This week the Tar Heel Blog staff will be handing out postseason awards to wrap up the season that gave us a little bit of everything, for better or worse. We’ll cover everything from Defensive Player of the Year to Sixth Man of the Year and everything we can think of in between. Today we kick things off with our biggest surprise of the year.
While things have gotten a bit weird in the last couple days, the recruiting class North Carolina brought in ahead of the 2020-21 season was a really good one. It finished second in the country according to 247 Sports. Four of the six players (Caleb Love, Day’Ron Sharpe, Walker Kessler, and R.J. Davis) were in the top 50 in the country. Another (Puff Johnson) had the notability of being the brother of a recent UNC star in Cam Johnson. That left the sixth.
Kerwin Walton came into this season as the most unheralded in the class. He was ranked 130th in his class. He leaves this season as our Freshman of the Year.
Walton was quiet early on in the season, only scoring in two of the first six games while playing 10 minutes per game. Then came the Kentucky game. Against the Wildcats, Walton had a breakout performance, scoring 13 points, while going a perfect 3-3 from beyond the arc. After UNC lost their next game, Walton was inserted into the starting lineup, where he remained a fixture for the rest of the season.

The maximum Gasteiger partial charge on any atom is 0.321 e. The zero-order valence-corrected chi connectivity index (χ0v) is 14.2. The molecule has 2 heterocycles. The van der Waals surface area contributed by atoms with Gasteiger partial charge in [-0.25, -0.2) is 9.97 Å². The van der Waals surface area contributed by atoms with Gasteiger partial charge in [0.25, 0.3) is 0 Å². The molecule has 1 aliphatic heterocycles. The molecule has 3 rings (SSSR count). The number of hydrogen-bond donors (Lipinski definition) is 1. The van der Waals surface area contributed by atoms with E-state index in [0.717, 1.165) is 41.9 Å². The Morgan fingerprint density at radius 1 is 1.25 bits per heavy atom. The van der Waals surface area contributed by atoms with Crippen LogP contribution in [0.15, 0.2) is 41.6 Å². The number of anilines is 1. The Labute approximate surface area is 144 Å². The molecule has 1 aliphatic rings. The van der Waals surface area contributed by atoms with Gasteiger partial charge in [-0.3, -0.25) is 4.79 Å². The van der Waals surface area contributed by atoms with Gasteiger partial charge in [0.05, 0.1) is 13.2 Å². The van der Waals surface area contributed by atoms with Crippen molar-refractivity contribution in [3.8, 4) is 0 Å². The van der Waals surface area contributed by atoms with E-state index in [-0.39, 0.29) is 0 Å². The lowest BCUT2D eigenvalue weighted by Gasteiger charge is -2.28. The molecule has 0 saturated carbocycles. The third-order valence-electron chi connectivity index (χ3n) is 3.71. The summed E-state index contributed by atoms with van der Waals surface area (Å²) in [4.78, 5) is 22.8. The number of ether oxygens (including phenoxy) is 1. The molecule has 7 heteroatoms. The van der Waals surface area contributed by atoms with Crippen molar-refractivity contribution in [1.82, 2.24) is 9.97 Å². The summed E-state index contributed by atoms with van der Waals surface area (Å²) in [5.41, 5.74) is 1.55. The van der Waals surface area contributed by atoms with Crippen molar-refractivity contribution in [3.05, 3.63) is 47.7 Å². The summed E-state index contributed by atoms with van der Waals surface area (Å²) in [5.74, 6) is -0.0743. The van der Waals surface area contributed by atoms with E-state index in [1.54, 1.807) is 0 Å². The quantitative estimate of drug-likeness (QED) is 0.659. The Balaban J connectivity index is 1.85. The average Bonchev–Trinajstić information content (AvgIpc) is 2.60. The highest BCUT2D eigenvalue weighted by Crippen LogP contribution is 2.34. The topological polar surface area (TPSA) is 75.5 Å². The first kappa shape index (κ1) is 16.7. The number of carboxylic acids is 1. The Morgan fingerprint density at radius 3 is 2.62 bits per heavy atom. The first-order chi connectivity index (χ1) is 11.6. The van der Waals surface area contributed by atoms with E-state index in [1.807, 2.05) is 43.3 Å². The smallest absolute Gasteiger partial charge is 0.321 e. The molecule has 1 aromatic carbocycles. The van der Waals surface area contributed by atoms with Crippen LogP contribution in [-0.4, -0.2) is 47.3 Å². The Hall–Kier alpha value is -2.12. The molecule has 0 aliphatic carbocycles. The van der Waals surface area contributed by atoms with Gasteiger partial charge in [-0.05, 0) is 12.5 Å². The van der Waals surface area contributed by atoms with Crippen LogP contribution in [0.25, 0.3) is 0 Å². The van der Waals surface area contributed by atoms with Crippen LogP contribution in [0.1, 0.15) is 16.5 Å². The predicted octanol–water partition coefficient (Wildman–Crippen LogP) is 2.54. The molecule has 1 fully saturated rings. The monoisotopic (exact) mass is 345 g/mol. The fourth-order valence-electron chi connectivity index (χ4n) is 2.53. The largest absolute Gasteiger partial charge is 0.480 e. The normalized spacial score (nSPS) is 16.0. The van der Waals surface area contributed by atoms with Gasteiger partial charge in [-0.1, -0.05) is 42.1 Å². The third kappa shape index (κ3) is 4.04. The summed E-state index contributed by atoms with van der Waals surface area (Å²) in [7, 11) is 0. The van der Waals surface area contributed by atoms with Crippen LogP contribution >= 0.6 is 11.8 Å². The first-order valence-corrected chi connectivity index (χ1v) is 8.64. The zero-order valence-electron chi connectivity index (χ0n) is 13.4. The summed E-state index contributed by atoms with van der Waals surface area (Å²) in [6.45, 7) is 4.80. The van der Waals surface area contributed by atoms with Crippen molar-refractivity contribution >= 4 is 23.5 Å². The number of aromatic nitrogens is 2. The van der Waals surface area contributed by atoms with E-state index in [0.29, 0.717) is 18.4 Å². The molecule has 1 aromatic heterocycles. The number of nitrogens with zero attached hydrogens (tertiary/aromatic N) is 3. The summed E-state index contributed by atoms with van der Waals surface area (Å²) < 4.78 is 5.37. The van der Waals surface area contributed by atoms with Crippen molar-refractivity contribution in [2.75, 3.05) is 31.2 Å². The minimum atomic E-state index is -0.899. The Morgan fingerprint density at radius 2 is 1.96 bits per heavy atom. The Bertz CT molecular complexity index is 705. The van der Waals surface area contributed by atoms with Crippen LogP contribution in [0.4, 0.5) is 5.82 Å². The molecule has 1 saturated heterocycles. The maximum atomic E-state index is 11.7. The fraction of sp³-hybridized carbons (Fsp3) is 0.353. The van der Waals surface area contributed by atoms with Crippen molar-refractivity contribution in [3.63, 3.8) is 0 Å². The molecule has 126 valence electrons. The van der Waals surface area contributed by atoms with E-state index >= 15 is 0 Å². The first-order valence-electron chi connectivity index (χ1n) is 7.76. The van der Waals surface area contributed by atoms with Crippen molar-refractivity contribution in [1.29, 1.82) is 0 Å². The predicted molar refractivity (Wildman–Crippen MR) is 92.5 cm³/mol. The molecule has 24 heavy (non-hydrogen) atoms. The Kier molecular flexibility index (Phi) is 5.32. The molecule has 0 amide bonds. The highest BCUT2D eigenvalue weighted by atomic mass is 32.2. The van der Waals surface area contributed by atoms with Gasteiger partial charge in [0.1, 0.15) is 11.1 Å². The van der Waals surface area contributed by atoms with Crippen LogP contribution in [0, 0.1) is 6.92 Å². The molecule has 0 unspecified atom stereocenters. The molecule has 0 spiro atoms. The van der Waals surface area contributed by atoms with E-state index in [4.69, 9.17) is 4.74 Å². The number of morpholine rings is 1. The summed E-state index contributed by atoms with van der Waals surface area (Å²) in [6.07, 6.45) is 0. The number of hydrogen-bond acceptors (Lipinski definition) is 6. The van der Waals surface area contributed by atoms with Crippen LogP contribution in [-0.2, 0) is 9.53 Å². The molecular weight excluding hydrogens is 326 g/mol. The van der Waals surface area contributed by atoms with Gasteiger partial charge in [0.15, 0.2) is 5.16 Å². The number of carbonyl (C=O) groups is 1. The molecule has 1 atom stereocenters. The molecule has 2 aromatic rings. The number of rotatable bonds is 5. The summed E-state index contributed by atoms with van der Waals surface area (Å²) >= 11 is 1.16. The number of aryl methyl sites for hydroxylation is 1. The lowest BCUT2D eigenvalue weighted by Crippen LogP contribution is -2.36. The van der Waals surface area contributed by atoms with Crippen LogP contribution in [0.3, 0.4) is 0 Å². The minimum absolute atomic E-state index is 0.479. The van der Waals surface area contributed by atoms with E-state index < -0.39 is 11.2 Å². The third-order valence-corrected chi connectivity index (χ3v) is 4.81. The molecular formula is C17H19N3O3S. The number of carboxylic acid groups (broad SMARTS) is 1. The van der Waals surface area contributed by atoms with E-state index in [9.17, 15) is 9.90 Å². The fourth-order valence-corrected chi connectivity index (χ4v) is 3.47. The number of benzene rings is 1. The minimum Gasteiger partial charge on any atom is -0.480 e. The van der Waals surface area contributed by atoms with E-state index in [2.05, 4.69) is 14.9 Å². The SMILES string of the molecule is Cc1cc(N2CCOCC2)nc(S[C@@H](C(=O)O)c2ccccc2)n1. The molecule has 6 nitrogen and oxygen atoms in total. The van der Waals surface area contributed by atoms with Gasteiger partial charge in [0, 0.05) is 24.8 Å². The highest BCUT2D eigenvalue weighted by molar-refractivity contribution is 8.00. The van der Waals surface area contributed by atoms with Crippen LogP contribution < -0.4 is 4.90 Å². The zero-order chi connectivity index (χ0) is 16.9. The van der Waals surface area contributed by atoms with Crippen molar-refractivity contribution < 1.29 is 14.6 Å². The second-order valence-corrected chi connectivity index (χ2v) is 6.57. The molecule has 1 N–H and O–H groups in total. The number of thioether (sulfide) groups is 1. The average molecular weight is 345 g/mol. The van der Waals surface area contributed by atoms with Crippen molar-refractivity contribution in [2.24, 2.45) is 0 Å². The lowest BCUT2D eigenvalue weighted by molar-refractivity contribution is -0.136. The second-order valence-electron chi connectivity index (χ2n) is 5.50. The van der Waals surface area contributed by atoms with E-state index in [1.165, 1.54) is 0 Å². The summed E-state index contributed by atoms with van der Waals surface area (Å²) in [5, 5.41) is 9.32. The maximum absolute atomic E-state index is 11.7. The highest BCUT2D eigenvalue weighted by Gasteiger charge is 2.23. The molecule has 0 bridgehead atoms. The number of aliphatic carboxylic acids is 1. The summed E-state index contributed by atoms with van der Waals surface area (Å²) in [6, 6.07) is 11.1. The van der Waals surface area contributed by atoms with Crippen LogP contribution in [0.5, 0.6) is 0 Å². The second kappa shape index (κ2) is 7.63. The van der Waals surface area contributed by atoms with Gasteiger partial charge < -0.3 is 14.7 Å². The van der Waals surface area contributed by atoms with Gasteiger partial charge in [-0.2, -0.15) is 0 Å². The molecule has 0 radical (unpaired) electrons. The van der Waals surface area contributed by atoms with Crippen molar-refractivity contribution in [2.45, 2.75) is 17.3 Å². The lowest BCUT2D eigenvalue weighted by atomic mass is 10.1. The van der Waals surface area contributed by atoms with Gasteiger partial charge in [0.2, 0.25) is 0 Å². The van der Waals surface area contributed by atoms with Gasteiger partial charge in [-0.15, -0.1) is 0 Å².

His shooting fairly quickly became an integral part of Carolina’s success. When Walton scored more than 10 points, the team was 9-2. The only two losses both came to a Florida State team that is still currently in the NCAA Tournament.
His best game of the season probably came when the Tar Heels blew out Louisville and Walton scored 19 points while going 5-7 from three. His most important game probably came in the home game against Florida State. It wasn’t his most efficient game as he went just 3-10. However, two of those three came in the second half, as did three assists as Carolina rallied for a win that likely cemented their place in the NCAA Tournament.
His final averages for the season were 8.2 points, 1.8 assists, and 1.7 rebounds per game. The most impressive part of his season was the percentage of threes he knocked down. Walton shot 42% from three on nearly five attempts per game. If that’s what he did as a freshman and the lone good shooter on a fairly middling team, it could be very fun to watch him develop.
Things for UNC seem to be in a bit of a weird state right now. One thing we can hopefully continue to look forward too is how Walton develops after a very fun freshman season.